Although this is not a 100% indicator, many scammers use this method, so it's better to avoid the companies that charge application fees. This is because you never have a guarantee that you'll be approved, even if a lender asserts otherwise. Thus, you can be left with nothing.
Advertising Limited-Time Offers
Time pressure is another strategy that scammers use in order not to give you time to find more information about the company they are allegedly calling from. Scammers may try to convince you that you should act quickly. When you have no time to think or analyze their offer, you're more likely to make a financial decision that is bad for you but beneficial for a scammer.
This is a common feature of fake or unfair debt collectors. They can use pressure and threats to get money out of you. The most common threats include wage garnishment, Social Security payment suspension, or placing in a blacklist for banks and employers. Remember that such practices are prohibited, and lenders or debt collectors don't have the legal authority to do this. Scammers are only trying to scare you and make you act imprudently. Hang up immediately if the collector starts to threaten you.
Sound Promises and Guarantees
Scammers often advertise what people want to see in order to make their offers exceptional and desirable. For example, they can guarantee you approval even if you don't have any source of stable income or you already default on a loan. However, the only reason why a lender doesn't care about your financial situation is because they are not going to give you money. Therefore, they don't expect to get it back.
A legitimate lender will not mislead you by providing 100% approval guarantees or no screenings and verifications. Any credible lender needs to ensure you're a responsible borrower who can repay the money back. That is why instant funding, no credit checks, guaranteed approval, and other sound promises are often a sign of fraud. By doing this, lenders want to get your attention and lull you into a false sense of security to get your information or money.
No Licensed Payday Lenders
If a payday lender is not licensed, it's always a risk. You need to always ask for proof to make sure you deal with a loan provider with a recognizable permit or license.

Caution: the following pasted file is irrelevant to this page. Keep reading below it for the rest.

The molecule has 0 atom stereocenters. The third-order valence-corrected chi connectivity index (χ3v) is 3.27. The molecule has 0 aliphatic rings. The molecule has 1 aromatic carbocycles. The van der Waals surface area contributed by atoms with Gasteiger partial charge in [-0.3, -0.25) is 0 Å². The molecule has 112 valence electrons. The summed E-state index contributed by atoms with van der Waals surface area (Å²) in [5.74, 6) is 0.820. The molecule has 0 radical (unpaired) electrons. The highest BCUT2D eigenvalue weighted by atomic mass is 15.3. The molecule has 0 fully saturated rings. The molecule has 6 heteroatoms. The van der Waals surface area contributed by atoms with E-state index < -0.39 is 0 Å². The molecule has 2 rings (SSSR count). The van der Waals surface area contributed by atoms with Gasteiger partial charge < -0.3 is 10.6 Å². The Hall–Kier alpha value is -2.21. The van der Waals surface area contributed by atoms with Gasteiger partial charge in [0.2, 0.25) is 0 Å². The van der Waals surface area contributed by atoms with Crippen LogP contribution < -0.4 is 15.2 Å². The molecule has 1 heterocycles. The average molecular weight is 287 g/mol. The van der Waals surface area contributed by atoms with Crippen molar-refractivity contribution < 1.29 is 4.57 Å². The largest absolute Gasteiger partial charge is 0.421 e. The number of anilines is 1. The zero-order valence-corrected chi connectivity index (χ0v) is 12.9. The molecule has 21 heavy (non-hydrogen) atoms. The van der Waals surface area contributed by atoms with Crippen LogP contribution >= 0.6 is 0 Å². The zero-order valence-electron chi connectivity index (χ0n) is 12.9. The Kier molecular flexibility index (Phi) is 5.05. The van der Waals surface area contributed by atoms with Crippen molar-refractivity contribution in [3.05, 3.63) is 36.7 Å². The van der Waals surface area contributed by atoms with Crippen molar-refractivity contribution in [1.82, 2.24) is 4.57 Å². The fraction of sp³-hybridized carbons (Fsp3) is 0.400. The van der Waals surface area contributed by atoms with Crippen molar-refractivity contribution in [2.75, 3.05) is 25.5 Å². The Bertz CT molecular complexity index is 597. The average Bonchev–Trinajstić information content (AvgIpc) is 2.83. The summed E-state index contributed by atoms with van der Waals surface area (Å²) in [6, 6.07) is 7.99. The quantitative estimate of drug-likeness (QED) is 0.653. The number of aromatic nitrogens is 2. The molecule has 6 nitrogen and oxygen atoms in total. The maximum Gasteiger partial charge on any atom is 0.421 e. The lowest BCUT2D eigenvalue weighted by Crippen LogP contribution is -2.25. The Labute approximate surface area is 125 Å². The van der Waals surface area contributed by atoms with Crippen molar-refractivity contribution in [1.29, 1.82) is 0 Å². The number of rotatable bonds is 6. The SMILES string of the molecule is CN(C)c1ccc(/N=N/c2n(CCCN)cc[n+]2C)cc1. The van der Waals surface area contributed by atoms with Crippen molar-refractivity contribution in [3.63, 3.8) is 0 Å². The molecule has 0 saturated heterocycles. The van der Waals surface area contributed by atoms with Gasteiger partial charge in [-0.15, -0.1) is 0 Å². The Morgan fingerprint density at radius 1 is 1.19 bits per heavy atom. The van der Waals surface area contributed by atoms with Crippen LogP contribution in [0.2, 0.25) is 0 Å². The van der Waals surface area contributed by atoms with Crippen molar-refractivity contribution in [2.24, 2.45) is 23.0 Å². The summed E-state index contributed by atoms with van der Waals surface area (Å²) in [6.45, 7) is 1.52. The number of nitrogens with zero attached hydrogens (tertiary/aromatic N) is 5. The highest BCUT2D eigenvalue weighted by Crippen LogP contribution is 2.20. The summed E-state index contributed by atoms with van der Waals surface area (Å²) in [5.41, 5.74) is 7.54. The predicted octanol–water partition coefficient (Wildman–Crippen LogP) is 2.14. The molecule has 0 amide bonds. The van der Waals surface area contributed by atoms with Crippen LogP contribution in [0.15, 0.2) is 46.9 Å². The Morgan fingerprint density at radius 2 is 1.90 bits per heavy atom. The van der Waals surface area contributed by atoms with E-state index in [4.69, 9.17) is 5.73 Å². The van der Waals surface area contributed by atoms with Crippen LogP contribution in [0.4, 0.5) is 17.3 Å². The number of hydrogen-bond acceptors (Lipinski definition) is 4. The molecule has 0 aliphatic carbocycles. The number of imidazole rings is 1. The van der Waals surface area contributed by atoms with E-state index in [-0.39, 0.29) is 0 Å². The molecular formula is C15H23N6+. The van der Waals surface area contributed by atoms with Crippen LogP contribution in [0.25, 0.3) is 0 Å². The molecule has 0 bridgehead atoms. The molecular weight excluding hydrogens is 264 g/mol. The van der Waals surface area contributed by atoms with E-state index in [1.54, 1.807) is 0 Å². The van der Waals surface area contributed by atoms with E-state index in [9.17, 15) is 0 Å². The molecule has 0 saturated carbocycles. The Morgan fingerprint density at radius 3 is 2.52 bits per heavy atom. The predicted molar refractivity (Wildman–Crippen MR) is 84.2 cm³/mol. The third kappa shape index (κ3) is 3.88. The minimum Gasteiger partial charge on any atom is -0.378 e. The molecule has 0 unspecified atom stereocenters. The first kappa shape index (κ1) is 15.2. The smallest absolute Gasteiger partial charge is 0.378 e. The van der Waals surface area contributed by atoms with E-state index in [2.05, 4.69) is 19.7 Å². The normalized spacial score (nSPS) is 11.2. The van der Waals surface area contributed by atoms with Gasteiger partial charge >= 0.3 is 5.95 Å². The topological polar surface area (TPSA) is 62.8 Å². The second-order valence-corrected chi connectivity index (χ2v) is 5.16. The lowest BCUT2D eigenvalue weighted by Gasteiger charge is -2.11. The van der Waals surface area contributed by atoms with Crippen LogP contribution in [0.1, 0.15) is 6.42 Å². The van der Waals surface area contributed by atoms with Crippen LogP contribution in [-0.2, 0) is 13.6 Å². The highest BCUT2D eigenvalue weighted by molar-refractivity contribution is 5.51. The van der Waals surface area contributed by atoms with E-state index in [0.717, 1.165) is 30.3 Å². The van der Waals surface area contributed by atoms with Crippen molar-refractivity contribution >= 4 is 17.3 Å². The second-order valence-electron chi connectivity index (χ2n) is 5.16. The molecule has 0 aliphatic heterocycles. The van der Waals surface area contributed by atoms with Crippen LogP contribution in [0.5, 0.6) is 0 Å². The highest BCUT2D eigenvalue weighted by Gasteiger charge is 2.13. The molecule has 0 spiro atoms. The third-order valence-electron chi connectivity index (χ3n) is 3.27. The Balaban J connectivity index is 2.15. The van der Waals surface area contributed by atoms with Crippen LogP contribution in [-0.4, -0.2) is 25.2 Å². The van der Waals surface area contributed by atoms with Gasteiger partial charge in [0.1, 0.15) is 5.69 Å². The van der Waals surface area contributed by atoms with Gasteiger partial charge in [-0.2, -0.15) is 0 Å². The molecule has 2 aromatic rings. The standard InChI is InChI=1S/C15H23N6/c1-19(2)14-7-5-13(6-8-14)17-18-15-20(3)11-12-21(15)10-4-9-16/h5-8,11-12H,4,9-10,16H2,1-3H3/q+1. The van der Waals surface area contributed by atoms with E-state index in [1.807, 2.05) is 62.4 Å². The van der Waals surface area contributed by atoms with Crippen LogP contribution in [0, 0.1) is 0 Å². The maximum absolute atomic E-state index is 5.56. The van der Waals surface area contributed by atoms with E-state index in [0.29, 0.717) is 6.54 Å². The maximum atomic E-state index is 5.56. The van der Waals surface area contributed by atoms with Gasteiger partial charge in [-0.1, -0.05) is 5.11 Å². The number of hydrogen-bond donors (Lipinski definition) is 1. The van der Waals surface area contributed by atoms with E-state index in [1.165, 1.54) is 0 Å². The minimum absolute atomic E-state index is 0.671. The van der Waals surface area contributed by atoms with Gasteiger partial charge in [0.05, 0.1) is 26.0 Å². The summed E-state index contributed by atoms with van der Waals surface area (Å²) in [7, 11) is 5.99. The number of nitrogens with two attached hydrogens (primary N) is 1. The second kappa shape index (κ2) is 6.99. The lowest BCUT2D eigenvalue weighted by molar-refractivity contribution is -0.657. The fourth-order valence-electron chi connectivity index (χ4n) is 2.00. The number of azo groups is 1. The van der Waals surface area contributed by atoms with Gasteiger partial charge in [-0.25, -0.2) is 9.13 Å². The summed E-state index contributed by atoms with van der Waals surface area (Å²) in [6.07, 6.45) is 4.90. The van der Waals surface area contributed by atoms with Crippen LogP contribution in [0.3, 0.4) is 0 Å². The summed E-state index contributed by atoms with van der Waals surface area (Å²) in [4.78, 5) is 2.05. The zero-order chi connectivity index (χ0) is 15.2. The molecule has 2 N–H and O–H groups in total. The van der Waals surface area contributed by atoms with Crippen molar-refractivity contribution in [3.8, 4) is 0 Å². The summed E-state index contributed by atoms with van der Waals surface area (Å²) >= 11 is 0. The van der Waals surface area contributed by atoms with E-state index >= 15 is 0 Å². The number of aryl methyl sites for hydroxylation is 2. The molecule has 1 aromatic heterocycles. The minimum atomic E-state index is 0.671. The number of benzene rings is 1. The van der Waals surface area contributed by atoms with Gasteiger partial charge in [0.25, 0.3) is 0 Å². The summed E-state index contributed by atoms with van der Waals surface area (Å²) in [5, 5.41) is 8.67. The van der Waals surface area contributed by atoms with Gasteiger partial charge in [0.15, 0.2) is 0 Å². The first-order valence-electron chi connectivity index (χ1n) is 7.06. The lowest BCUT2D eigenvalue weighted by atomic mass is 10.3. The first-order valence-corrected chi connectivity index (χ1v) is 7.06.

Ways to Protect Yourself from a Payday Loan Scam
Here are a few ways that will help you avoid payday loan scams.
Never Provide Your Personal and Bank Account Information by Phone
Legal companies never ask to provide any sensitive information through the phone or via email. Additionally, you should know what data legitimate lenders may need and what they will never ask you for.
Legitimate lenders may need: name, mailing and residential address, contact info (cell phone number, email), Social Security number, income confirmation, employer details, checking account number, and routing number.
Lenders DON'T ask: log-in information, your credit card number, expiration date, and CVC/CVV number.
Don't Make Any Returns
If an individual or a company sends you a check or a deposit, don't make a return. In most cases, it's a fake, so it will result in losing money. Some scammers may also state that they make a deposit to ensure your bank account is active. However, such checks don't require you to make a return. The deposit amount is typically $1, and it will disappear automatically.
Don't Accept Phone Call Offers
If a company calls you with an offer, be on the alert. Lenders are not the ones who initiate a loan offer. A customer is usually the one who turns to the lender first. Therefore, you need to be suspicious of such representatives.
Avoid Paying Upfront
Most lenders charge fees by deducting their amounts from your loan proceeds. Therefore, you don't need to pay anything before you get the funds from a lender. Remember that paying fees never guarantees you loan approval.
Request a Debt Validation Note
If you get a call from a debt collector, but you're not sure whether it's a scam, ask it to send you a debt validation note. If the debt collector is legitimate, it's obliged to do this under the Fair Debt Collection Practices Act.
What to Do If You Become a Victim of a Payday Loan Call Scam?
If you think that you've been scammed, here are some actions you should take:
- Freeze your bank account. Contact your bank or credit union and ask it to close or freeze your account. Then, you can open a new one or ask your institution to change its number.
- Reissue the card. Contact your credit card company and report your card was stolen. The issuer will block it immediately and issue a new one linked to a different account.
- Freeze your credit. Thanks to this, scammers won't be able to issue new credit in your name. Freezing is possible through major credit bureaus, so contact one of them.
If you already lose money, it may sometimes be possible to turn it back. Below is the list of authorities that can help you with this:
- Federal Trade Commission (FTC);
- The Consumer Financial Protection Bureau (CFPB);
- Local law firms and attorneys;
- Local law enforcement.
Payday loan scams can affect even those who have never obtained payday loans. Although these high-interest loans are not scams themselves, they can be a fraud tool. Therefore, you need to learn more about potential threats and signs that can help you indicate them. We recommend you partner with trusted financial institutions only and make sure they use modern security services to protect your information from third parties.